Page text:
Being John Malkovich (review)

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Head Games

(Best of 1999)

Being John Malkovich is the kind of movie a friend of mine calls a “think bomb.” Hours and then days after leaving the theater, you’re struck out of nowhere by some new subtlety of the characters that makes you reconsider them, some nuance of the plot that suddenly calls your initial interpretation of the film into question, or some detail in the imagery or the music that makes you say Wow! It’s like having a bunch of grenades with faulty detonators lolling around in your subconscious exploding without warning.

Think bomb.
That’s not to say that there’s no primary blast from a think-bomb movie. In fact, it may be the shockwave from its deployment that causes the delayed reaction in the first place. I was sort of flattened in my seat by the time Being John Malkovich‘s credits rolled, awestruck, unsure whether what I had just witnessed, with my jaw down to the floor half the time, was the product of genius or madness. Or both.

Whatever it is, it offers an unforgettable moviegoing experience.

Craig Schwartz (John Cusack: The Thin Red Line, This Is My Father), an out-of-work puppeteer, unwittingly discovers a “portal” into the brain of actor John Malkovich (John, well, Malkovich: The Man in the Iron Mask, Con Air). That bald description of the film’s strikingly original concept doesn’t even begin to cover how deliciously odd Being John Malkovich is. It looks weird. It thinks weird. It’s just plain weird. In a good way.


What makes us us? Why do we do the things we do? Why do we fall in love — or lust — with the people we do? Craig and his wife, Lotte (Cameron Diaz: There’s Something About Mary, Very Bad Things), seem made for each other, seem happy and cozy in their cramped basement apartment, which they share with a veritable zoo: a wounded iguana, a chatty parrot, a chimp who visits a shrink. So why does Craig fall madly in love with the chilly, manipulative Maxine (Catherine Keener: 8MM, Out of Sight) the moment he meets her? Is it because he recognizes that she’s a puppeteer, too, in her own way, using the lust she inspires in the men around her to twist them into doing her bidding?

Maxine convinces Craig they should sell tickets to the John Malkovich portal — 200 bucks a pop. The lines stretch out the door, even though they, of necessity, can only open for business in the middle of the night (the portal is rather inconveniently located behind a filing cabinet in the office in which Max and Craig work). Why is it that even though we can’t figure out what makes us us, we’d all rather be someone else?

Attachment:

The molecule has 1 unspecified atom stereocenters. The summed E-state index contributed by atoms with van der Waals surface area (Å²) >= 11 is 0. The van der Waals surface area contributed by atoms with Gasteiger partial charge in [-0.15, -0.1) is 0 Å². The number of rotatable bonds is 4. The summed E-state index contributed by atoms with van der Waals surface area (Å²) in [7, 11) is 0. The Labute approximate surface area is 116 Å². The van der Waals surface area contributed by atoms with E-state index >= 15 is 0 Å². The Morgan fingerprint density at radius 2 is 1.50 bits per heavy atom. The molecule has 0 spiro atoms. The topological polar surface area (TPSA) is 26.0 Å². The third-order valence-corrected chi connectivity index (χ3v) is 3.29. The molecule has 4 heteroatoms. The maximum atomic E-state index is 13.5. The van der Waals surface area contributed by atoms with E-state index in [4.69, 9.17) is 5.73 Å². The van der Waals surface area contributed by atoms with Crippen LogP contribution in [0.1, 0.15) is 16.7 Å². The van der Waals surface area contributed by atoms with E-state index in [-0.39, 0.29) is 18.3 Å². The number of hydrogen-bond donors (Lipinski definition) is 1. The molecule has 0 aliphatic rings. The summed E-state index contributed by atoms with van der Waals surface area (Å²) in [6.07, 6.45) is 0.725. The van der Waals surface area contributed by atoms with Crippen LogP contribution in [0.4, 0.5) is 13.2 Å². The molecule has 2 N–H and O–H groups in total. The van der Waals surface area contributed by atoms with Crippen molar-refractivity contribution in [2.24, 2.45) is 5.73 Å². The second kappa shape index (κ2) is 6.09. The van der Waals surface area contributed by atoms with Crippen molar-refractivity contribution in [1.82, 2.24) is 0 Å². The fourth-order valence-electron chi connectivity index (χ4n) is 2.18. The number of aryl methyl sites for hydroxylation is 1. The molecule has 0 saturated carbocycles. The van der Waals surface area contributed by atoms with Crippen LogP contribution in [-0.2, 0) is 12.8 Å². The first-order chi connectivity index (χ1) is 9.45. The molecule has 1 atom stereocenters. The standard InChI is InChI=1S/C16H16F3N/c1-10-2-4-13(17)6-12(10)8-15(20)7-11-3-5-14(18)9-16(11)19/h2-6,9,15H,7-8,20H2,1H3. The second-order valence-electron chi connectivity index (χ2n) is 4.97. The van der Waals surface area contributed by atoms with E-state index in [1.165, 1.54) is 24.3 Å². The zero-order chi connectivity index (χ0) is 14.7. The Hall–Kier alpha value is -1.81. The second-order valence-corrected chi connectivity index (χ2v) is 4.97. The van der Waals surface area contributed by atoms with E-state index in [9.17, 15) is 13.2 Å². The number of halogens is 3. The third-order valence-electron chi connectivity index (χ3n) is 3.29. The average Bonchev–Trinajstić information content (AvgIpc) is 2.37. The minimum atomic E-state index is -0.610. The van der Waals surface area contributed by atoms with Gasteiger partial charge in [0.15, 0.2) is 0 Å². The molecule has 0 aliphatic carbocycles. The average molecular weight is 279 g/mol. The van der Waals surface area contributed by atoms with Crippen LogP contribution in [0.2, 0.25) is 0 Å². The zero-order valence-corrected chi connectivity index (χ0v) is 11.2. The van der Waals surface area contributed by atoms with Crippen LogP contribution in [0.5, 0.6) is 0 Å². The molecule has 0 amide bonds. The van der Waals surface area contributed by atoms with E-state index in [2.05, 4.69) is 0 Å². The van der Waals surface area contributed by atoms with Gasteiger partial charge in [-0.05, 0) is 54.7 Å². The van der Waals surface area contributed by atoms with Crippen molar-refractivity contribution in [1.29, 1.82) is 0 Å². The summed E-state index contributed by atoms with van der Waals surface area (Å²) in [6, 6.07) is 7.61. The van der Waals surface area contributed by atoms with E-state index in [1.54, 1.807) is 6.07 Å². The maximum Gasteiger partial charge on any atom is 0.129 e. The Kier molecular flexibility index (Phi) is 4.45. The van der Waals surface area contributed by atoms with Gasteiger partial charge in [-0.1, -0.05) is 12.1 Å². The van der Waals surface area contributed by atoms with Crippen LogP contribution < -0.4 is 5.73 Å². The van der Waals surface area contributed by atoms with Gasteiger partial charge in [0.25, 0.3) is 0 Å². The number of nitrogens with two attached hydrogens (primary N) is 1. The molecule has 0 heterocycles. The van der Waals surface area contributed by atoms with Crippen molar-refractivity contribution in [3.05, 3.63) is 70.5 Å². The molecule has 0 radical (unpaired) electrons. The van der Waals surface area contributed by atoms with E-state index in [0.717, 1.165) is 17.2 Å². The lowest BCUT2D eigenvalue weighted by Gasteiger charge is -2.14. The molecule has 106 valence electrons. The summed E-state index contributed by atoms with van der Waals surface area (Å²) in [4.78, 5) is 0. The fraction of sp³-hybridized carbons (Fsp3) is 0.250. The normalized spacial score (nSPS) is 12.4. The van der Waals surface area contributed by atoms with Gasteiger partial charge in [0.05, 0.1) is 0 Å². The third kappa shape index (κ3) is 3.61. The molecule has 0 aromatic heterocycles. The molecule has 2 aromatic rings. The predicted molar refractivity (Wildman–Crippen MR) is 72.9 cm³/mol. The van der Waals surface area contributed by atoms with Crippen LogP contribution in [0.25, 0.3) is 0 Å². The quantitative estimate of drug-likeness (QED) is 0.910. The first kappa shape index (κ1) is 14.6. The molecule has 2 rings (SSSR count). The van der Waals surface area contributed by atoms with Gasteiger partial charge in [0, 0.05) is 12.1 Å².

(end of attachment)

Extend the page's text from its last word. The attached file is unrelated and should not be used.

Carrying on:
“Consciousness is a terrible curse,” Craig, in a funk, confides to Elijah (the chimp) one afternoon. But how do we know who actually is conscious? Can we ever really tell when someone’s not moving entirely under his own metaphysical steam? Who pulls your strings?


Why are we obsessed with celebrities? Is it because we all mostly look like frumpy Lotte (who’da thunk Cameron Diaz could look unkempt?) and glum, perpetually unshaven Craig and live in some variation of the Schwartzes’ dingy basement apartment, while celebs lounge around their glorious Upper East Side penthouses waiting for long-legged sexpots to throw themselves at them, as Maxine does with Malkovich? Is it because we all experience the kind of existential rage Craig expresses through his puppets while celebs always seem so damn cool and carefree, or at least way more comfortable in their misery?

Making their feature film debuts, director Spike Jonze (who appeared as an actor in Three Kings, another auspicious debut) and screenwriter Charlie Kaufman ambitiously raise all these questions and explore them obliquely but, to their credit, never offer any concrete answers — these may well be unanswerable questions, seeing as how we as a species have been asking them since we first rubbed a couple of sticks together to make fire. And yet Jonze and Kaufman make us feel as if this is all brand new, landing us in Alice-in-Wonderland territory that’s simultaneously bewildering and uproarious: characters who grievously mishear the spoken word; the strange world of the 7th-and-a-half floor of the Merton-Flemmer Building — where Craig works, where the portal is located — where everyone looks as if they’ve eaten Alice’s pill that makes you big; and even the John Malkovich portal itself, a long, dark, muddy tunnel hidden behind a tiny door, looking like the White Rabbit’s hole.


Weirdly touching, oddly beautiful, curiously gloomy, and featuring the most bizarre chase scene ever filmed, Being John Malkovich is unlike anything I’ve ever seen before. I’ll be mulling over it for weeks.


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